John Tomase

Whitlock injury robs Red Sox of a potential Big Three atop rotation

The right-hander looked impressively sharp prior to his injury.

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Tanner Houck and Kutter Crawford comprise a formidable duo atop the Red Sox rotation, with All-Star berths guaranteed for both at their current pace.

That makes it easy to forget, but no less disappointing, that they were almost a trio.

Whatever magic pitching coach Andrew Bailey has worked to unlock his two promising starters, it appeared a third young arm would join them.

Garrett Whitlock was every bit as good as both through his first three starts, going 1-0 with a 1.26 ERA. Coming off his first healthy winter in five years, Whitlock arrived to Fort Myers looking the part of a potential horse atop the rotation, his 6-foot-5, 222-pound frame remade into something chiseled and lean.

He then delivered on that promise, overhauling his arsenal to prioritize his changeup, de-emphasize his sinker, and become a true five-pitch pitcher. He even added an offering with a name: a bullet slider, labeled in some corners as the mythical gyroball, which flummoxed left-handed hitters with its hard downward bite.

The Red Sox had believed since his arrival in 2021 as a Rule 5 draftee that Whitlock one day could be an impact starter, but injuries constantly got in the way. This year was supposed to be different.

Instead, after missing time for hip, oblique, and pectoral injuries over the last four years, Whitlock finally got the news every pitcher dreads on Monday: a compromised UCL.

He'll receive a second opinion from Dr. Jeffrey Dugas in Birmingham, Ala., this week, but season-ending surgery looms as a distinct possibility, ending one of the team's most promising seasons practically before it began.

"There's damage in the ligament, so there's a possibility he'll get surgery," manager Alex Cora told reporters in Tampa, including Ian Browne of "He'll fly to see the doctor this week and they'll go from there."

Whitlock has been on the injured list since April 17 with an oblique strain, and as recently as last week seemed on pace to return after throwing 4.2 shutout innings in a rehab start at Triple-A Worcester. He complained of elbow soreness the next day, however, and testing revealed damage to his UCL.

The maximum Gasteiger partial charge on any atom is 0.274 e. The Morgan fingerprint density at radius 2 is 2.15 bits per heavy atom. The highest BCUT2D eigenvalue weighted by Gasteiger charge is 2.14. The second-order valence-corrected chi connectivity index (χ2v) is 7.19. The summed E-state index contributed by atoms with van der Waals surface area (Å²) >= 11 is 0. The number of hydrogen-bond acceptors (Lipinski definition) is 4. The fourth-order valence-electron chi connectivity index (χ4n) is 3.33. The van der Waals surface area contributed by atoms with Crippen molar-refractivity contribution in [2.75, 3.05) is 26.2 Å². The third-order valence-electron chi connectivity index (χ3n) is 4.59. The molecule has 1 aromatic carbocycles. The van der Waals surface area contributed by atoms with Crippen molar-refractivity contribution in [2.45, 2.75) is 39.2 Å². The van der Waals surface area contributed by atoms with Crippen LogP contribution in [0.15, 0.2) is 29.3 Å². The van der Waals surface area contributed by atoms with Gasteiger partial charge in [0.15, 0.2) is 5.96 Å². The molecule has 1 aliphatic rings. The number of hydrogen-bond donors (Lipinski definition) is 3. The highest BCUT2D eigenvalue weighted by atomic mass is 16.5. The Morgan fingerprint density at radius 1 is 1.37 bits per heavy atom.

He has already undergone Tommy John surgery once, in 2019 while a Yankees farmhand, and a second procedure would sideline him for the rest of this year and potentially most of next year, too. He could also be a candidate for an internal bracing procedure, which could cut his rehab time in half, but would still cost him the rest of 2024.

It's a huge blow not just to the Red Sox, but to Whitlock, who had never seemed more confident or relaxed in a Red Sox uniform, his joking, fun-loving personality emerging because he finally felt healthy.

Now he faces the potential of another long rehab. The Red Sox have weathered his absence not just because Houck and Crawford have been so exceptional, but because right-hander Cooper Criswell has stepped up in Whitlock's absence.

The Red Sox (2.97) currently trail only the Yankees (2.86) in team ERA, and their pitching has kept them afloat in the American League playoff race. After shutting out the Rays on Monday, the Red Sox are 24-24, just a half game out of the final wild card spot.

Making the postseason would've been easier with an emergent big three in the rotation that included Whitlock, but it looks like his season is over.

"We've been through this path before," Cora told reporters. "I know it sounds harsh, but we've got to turn the page and be ready to go."

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